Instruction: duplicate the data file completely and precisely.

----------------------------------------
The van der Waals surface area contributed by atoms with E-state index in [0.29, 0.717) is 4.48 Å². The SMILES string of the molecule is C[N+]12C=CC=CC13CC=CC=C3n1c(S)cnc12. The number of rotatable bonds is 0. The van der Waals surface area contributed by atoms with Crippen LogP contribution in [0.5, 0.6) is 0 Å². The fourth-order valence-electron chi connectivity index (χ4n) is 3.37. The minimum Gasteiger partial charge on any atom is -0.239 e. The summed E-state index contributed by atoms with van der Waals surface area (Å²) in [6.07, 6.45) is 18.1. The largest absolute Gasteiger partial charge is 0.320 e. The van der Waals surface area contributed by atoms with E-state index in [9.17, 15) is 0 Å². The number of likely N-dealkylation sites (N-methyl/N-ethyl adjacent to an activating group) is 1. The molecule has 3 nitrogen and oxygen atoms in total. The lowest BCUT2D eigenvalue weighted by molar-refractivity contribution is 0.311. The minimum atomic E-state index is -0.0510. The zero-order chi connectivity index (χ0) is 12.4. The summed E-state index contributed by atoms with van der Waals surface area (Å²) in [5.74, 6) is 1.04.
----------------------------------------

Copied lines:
The van der Waals surface area contributed by atoms with E-state index in [0.29, 0.717) is 4.48 Å². The SMILES string of the molecule is C[N+]12C=CC=CC13CC=CC=C3n1c(S)cnc12. The number of rotatable bonds is 0. The van der Waals surface area contributed by atoms with Crippen LogP contribution in [0.5, 0.6) is 0 Å². The fourth-order valence-electron chi connectivity index (χ4n) is 3.37. The minimum Gasteiger partial charge on any atom is -0.239 e. The summed E-state index contributed by atoms with van der Waals surface area (Å²) in [6.07, 6.45) is 18.1. The largest absolute Gasteiger partial charge is 0.320 e. The van der Waals surface area contributed by atoms with E-state index in [9.17, 15) is 0 Å². The number of likely N-dealkylation sites (N-methyl/N-ethyl adjacent to an activating group) is 1. The molecule has 3 nitrogen and oxygen atoms in total. The lowest BCUT2D eigenvalue weighted by molar-refractivity contribution is 0.311. The minimum atomic E-state index is -0.0510. The zero-order chi connectivity index (χ0) is 12.4. The summed E-state index contributed by atoms with van der Waals surface area (Å²) in [5.74, 6) is 1.04.